Software Cost Estimation Using a Decision Graph Process: A Knowledge Engineering Approach
At The California Institute of Technology/Jet Propulsion Laboratory, methodologies for Flight Software (FSW) cost estimation and documentation are determined that allow for efficient concurrent and consistent analysis within a tight schedule constraint. This knowledge is structured or “engineered ” to facilitate the implementation of FSW cost estimation by others who wish to serve as practitioners in the field.
Knowledge Engineering (as defined by Edward Feigenbaum and Pamela McCorduck in 1983 ) “& is that discipline that involves integrating knowledge into computer systems in order to solve complex problems normally requiring a high level of human expertise”. Embedded in this definition is the acquisition and structuring of the related information characterizing the knowledge domain of interest. The effort described in this presentation relates to these ideas in 2 specific ways: (1) It gives a decision graph relating to the acquisition, structuring and representation of the knowledge used for the computation of FSW estimates for space missions at JPL and (2) Although we do not fully automate the processes described here, various aspects of the work are embedded in and related to computer activity. Further, the work is done in such a way as to facilitate further automation of its procedures.
We present an overview of FSW cost estimation techniques used for Independent Cost Estimates (ICEs), proposals, and for the validation of Cost Analysis Data Requirements (CADRe) submissions. The aforementioned decision graph illustrates the steps taken in the production of these estimated costs and serves as the basis of discussion for this paper and the corresponding presentation.
General principles for the estimation of FSW are presented using the SEER-SEM computer program as an illustration of these principles when appropriate. A discussion of various Source Lines of Code (SLOC) data sources and their uses for the preparation of the estimates is given as code size is a major driver for software costs. A computerized methodology used to map the SEER-SEM output into the JPL Work Breakdown Structure (WBS) is illustrated. Finally, an “Across the Board” tally of the SEER-SEM runs and their corresponding input is given in a single sheet for a set of several proposals at JPL.
This paper is not a description per se of the efforts by two software cost analysts. Rather, it is an outline of the methodology used for FSW cost analysis presented in a form that would serve as a foundation upon which others may gain insight into how to perform FSW cost analyses for their own problems at hand.
The Jet Propulsion Laboratory
Ms. Stukes is a Software Systems Engineer/Cognizant Engineer at The Jet Propulsion Laboratory in Pasadena, California. She specializes in software estimating and software data collection in support of JPL Independent Cost Estimates, proposals, and CADRe development. Ms. Stukes manages a research project that will provide a software estimating tool for NASA Headquarters, which is not dependant on software lines of code.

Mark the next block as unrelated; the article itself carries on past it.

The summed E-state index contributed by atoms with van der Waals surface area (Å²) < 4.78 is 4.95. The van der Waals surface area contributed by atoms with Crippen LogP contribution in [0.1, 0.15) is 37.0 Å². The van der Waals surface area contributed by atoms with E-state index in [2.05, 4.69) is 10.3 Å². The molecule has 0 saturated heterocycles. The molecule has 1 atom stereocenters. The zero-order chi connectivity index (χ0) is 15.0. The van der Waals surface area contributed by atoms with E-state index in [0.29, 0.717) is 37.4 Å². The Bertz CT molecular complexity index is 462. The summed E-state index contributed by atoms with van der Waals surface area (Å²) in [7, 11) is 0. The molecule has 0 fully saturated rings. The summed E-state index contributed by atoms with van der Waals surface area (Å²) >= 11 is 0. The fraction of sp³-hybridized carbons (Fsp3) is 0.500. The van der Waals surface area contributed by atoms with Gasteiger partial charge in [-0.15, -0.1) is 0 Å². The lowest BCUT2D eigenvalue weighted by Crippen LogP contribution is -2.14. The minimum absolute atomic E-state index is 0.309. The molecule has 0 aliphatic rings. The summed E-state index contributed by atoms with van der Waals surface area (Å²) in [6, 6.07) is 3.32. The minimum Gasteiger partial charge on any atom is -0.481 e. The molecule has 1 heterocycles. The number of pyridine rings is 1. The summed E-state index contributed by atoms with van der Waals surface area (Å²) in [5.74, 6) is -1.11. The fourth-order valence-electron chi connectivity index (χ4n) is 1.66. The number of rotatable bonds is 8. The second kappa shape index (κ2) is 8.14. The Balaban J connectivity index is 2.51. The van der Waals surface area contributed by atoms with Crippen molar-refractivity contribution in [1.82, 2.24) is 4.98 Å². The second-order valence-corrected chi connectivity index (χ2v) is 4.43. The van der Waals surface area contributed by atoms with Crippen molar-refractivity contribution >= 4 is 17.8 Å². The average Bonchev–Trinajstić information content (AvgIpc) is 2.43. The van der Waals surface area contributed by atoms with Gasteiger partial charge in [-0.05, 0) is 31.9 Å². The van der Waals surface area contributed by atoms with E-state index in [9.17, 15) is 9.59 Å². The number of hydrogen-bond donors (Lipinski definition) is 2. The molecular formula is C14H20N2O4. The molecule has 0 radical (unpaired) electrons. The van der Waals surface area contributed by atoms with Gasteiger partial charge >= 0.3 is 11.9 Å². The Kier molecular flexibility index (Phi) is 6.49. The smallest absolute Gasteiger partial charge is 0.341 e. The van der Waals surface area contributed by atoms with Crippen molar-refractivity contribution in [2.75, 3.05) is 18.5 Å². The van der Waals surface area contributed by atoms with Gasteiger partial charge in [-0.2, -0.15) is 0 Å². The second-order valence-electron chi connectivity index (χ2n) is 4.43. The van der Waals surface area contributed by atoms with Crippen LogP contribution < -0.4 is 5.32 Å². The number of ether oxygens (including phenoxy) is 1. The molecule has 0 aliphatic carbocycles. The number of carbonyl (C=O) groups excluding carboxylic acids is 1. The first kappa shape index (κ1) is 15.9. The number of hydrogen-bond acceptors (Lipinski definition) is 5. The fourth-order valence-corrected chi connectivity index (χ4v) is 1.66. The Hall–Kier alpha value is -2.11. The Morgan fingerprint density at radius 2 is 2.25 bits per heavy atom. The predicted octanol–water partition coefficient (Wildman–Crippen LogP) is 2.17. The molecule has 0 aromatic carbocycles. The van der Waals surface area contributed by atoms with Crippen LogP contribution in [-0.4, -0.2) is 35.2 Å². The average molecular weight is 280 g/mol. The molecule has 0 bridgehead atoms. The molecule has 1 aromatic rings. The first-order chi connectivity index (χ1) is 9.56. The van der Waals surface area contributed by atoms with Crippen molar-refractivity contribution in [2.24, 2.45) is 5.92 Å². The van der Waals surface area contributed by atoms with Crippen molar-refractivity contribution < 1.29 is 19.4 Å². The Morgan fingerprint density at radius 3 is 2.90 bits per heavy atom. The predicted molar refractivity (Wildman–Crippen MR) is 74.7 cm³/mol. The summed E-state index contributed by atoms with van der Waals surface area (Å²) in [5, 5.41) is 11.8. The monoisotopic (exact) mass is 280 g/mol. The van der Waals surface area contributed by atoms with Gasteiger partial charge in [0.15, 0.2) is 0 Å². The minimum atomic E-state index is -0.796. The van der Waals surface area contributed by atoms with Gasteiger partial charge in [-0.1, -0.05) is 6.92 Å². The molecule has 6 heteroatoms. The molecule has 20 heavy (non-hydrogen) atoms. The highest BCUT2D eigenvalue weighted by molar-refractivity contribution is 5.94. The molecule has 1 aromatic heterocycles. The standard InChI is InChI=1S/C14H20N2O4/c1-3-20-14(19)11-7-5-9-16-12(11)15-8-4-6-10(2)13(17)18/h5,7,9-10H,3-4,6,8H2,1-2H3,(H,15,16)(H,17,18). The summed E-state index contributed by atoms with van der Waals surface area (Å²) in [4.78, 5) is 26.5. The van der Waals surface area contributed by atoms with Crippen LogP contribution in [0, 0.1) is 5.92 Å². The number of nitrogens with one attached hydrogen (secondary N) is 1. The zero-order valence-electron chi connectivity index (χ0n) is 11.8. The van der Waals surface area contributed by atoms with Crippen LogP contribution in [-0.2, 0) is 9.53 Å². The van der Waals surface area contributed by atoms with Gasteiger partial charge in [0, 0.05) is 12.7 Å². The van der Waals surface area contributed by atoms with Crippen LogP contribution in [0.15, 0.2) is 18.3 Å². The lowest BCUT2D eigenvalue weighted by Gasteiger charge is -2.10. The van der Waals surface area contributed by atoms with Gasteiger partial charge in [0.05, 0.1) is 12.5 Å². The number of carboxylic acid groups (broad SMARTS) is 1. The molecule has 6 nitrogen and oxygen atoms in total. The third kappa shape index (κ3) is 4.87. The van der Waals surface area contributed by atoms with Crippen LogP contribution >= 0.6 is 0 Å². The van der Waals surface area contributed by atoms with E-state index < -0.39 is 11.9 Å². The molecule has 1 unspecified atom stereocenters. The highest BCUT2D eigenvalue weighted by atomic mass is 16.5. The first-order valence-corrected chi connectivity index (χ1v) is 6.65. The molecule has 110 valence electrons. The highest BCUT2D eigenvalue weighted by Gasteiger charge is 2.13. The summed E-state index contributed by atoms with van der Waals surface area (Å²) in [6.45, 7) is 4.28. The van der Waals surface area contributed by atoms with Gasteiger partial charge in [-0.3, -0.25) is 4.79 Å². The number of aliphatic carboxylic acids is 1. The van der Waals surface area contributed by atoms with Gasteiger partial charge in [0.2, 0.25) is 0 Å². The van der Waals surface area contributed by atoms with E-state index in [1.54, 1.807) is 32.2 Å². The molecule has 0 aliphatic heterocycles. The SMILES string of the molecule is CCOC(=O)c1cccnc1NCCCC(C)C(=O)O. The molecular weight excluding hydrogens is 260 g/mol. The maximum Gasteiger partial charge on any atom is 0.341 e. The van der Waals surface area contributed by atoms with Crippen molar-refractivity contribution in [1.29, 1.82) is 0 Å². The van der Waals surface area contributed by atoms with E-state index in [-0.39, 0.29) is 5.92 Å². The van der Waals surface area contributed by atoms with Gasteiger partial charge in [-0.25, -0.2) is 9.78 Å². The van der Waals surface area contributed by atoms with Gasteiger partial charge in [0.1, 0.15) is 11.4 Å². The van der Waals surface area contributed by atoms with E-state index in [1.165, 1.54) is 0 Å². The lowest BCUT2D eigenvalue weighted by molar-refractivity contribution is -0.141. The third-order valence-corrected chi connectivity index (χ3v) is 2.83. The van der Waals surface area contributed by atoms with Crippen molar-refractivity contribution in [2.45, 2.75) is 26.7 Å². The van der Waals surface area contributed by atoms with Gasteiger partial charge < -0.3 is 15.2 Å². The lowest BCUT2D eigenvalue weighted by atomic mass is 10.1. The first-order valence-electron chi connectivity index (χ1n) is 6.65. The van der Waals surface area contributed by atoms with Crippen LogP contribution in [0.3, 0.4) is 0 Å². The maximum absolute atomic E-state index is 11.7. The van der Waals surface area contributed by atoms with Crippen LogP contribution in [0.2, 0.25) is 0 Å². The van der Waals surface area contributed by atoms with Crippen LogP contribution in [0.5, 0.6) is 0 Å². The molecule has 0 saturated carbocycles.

Some of Ms. Stukes prior accomplishments include: development and maintenance of two large databases for the Air Force Space and Missile Systems Center (AF SMC): the Software Database (SWDB) and the Operations and Support Database (OSDB); instructor for the Army Logistics Management College (ALMC) Software Estimating Models course; and advisor to Air Force Institute of Technology (AFIT) students conducting thesis projects in the area of software model calibration. Ms. Stukes was the
1997 International Society of Parametric Analysts (ISPA) Parametrician of the year.
Ms. Stukes holds a BS degree in Business Administration from California State University, Long Beach and an MBA from California Lutheran University.
Dr. John Spagnuolo
The Jet Propulsion Laboratory
Dr. Spagnuolo is presently serving as an Engineering Cost Analyst in the Engineering Cost Estimation Group at The Jet Propulsion Laboratory in Pasadena, California. He specializes in the preparation of Cost Estimation Data Requirements (CADRes), Cost Estimating relationships (CERs) and software cost estimation and analysis. He holds degrees in mathematics from Clarkson College of Technology, University of California at Los Angeles, and the Doctor’s degree from Rensselaer Polytechnic Institute.
In the past, Dr. Spagnuolo has received several awards and certificates of recognition relating to his work in neural networks and solar physics. He received the Space Act Award for his paper on the Computation and Visualization of Archimedean spirals in 3 dimensions. Along with numerous conference and journal articles, he has published several abstracts in the NASA Tech Briefs Journal. He also developed an architecture for a hierarchical planning system for computerized military war gaming and an expert system for use in automated decision making in a computer war game for which he won best session paper at the Military Operations Research Society (MORS) Conference. Presently, Dr. Spagnuolo is studying Newton’s Principia from a mathematical perspective and doing research in mapping cognition onto an artificial neural network.